Leveraging an innovative partnership with online payment company PayPal, in 2020 the Center on Crime and Community Resilience formed of a research collaborative designed to better understand illegal firearm trafficking and financing in the United States. Partners in this effort include the University of Chicago Crime Lab and the Violence Prevention Research Program at the University of California, Davis.
The research collaborative, with funding support from PayPal, is designed to generate actionable insights and guide efforts to monitor and respond to illegal firearm distribution, with the goal of combatting the illegal sale of firearms. The specific research proposal further seeks to understand what types of payment methods are used to finance these illegally-sourced firearms.
CCR Director Anthony Braga noted, “The United States has a significant problem with illegal acquisition of guns by individuals at elevated risk of becoming involved with gun violence. It is these guns that end up in the wrong hands that lead to serious violence. Through this cutting-edge research enterprise, we hope advance innovative collaborations between law enforcement and private industry to understand the evolving landscape and to generate actionable solutions.”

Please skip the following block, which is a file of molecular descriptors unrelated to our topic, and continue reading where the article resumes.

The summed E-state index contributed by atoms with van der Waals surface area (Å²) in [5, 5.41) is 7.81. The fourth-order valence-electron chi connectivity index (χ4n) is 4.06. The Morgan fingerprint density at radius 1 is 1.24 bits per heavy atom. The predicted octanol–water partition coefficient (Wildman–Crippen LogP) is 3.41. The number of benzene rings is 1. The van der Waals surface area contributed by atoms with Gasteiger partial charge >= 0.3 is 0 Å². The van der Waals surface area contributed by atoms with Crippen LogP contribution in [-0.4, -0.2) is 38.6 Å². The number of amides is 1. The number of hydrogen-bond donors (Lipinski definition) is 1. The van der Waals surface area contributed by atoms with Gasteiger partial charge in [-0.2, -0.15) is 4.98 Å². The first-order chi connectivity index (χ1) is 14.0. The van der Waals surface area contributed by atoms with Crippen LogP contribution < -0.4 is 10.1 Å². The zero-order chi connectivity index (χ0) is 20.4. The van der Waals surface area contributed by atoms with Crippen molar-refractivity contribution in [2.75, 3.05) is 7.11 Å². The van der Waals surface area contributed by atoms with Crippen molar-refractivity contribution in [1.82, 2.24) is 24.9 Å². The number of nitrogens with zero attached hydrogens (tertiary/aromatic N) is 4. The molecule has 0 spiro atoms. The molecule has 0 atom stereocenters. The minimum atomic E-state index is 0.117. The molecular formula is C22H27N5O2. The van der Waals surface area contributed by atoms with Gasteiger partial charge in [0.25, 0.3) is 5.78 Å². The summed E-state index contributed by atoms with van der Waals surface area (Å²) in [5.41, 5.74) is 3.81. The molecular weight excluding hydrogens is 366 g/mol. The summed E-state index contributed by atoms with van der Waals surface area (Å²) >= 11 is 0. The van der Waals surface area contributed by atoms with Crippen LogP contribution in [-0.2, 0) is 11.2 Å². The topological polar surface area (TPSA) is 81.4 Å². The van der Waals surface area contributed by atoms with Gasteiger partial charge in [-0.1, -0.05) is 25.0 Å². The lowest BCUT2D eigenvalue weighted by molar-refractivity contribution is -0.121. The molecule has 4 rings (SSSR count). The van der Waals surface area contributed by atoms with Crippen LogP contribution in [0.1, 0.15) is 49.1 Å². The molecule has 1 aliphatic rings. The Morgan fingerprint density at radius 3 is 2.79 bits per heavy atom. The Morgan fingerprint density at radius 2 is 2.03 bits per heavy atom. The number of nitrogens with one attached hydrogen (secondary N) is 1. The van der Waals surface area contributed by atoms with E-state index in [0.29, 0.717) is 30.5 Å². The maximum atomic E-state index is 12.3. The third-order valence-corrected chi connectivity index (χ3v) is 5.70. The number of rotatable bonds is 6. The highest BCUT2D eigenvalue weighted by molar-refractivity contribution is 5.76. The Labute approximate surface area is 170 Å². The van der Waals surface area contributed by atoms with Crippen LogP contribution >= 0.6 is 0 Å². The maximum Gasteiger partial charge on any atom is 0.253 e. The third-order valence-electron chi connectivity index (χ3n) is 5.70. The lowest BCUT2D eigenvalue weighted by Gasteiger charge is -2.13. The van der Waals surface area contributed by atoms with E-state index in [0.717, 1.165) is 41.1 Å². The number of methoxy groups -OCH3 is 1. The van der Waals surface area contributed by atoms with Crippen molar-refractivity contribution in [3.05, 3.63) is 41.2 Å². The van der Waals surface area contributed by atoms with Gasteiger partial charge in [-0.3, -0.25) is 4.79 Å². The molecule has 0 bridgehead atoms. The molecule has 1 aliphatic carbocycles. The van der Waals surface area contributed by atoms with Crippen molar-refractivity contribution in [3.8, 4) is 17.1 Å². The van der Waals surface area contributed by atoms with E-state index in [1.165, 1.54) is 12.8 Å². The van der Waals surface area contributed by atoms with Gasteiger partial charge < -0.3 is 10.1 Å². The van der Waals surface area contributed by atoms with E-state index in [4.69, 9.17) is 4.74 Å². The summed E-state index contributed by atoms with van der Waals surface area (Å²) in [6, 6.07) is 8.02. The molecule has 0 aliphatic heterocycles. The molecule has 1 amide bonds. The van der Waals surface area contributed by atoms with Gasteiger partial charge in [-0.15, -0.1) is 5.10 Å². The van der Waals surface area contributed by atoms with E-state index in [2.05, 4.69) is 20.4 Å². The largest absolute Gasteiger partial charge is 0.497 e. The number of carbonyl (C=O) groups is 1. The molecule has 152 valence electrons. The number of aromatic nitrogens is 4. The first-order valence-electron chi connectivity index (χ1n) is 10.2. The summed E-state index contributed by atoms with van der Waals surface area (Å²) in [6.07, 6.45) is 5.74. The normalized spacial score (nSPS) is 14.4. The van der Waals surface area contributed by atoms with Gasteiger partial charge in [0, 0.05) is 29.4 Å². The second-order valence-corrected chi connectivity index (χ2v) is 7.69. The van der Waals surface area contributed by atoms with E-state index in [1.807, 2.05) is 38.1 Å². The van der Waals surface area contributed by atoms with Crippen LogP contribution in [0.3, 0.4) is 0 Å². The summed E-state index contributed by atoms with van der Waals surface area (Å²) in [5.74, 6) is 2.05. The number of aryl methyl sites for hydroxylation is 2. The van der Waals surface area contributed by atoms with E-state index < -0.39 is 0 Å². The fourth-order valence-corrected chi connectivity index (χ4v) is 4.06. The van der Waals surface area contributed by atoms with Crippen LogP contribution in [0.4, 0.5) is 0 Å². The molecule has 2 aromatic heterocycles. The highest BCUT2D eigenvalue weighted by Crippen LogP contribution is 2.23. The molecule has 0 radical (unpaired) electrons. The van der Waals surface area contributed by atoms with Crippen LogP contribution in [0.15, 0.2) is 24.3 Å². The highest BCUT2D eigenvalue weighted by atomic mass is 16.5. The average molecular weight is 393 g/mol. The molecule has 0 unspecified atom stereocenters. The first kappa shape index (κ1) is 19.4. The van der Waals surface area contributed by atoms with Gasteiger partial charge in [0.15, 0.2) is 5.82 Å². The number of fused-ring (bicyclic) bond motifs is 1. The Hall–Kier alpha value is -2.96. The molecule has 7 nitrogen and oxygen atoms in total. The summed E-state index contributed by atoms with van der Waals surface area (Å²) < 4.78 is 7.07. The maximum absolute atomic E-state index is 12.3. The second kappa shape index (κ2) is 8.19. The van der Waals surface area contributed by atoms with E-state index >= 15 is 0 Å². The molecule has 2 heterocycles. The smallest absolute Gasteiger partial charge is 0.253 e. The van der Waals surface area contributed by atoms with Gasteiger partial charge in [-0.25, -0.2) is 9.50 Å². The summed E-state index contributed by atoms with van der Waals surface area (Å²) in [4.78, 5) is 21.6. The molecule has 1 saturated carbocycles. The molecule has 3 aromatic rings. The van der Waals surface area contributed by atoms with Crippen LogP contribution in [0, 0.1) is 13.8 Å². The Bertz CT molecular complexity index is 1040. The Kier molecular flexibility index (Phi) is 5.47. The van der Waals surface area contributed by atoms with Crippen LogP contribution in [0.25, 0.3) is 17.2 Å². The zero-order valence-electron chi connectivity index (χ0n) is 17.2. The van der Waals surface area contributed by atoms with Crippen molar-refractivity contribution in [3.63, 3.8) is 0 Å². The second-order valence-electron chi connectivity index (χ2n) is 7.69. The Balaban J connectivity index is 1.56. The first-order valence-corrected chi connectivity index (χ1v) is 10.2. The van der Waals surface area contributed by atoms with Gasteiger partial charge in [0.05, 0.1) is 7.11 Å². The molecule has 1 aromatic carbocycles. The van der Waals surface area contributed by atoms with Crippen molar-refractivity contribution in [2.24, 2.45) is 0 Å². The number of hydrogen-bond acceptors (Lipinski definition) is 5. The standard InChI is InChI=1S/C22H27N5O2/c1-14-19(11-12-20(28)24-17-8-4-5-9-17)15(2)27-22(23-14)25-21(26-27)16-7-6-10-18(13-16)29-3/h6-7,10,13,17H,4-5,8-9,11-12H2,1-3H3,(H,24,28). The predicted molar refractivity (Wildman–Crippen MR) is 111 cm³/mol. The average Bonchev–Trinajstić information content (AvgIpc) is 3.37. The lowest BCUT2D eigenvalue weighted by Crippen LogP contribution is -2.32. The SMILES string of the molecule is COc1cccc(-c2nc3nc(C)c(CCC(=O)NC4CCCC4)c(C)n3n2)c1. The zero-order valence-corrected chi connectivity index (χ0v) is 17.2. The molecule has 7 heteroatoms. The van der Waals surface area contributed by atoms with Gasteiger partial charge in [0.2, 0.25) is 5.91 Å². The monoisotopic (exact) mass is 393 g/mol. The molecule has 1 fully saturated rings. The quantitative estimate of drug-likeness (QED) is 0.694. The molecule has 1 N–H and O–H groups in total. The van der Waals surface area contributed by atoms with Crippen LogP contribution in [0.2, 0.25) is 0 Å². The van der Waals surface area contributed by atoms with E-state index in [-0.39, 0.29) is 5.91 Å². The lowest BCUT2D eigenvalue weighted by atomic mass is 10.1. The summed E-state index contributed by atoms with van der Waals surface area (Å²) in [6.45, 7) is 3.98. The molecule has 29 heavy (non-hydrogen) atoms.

Over the course of the project, the research team will be examining the problem of illegal firearms from several angles, including studying the working of gun markets in US cities, investigating sales at gun shows, and collaborating with the Bureau of Alcohol, Tobacco, Firearms and Explosives’ (ATF). “Preventing illegal firearms trafficking and violent gun crime has always been the ATF’s top priority,” said ATF Management. “It is clear from crime guns recovered on the streets every day that we need to better understand emerging firearms trafficking techniques that utilize the internet, and disrupt the illegal financing behind them. To mitigate this threat, ATF welcomes the opportunity to collaborate with our partners to identify how we can enhance the security of private businesses and promote public safety.”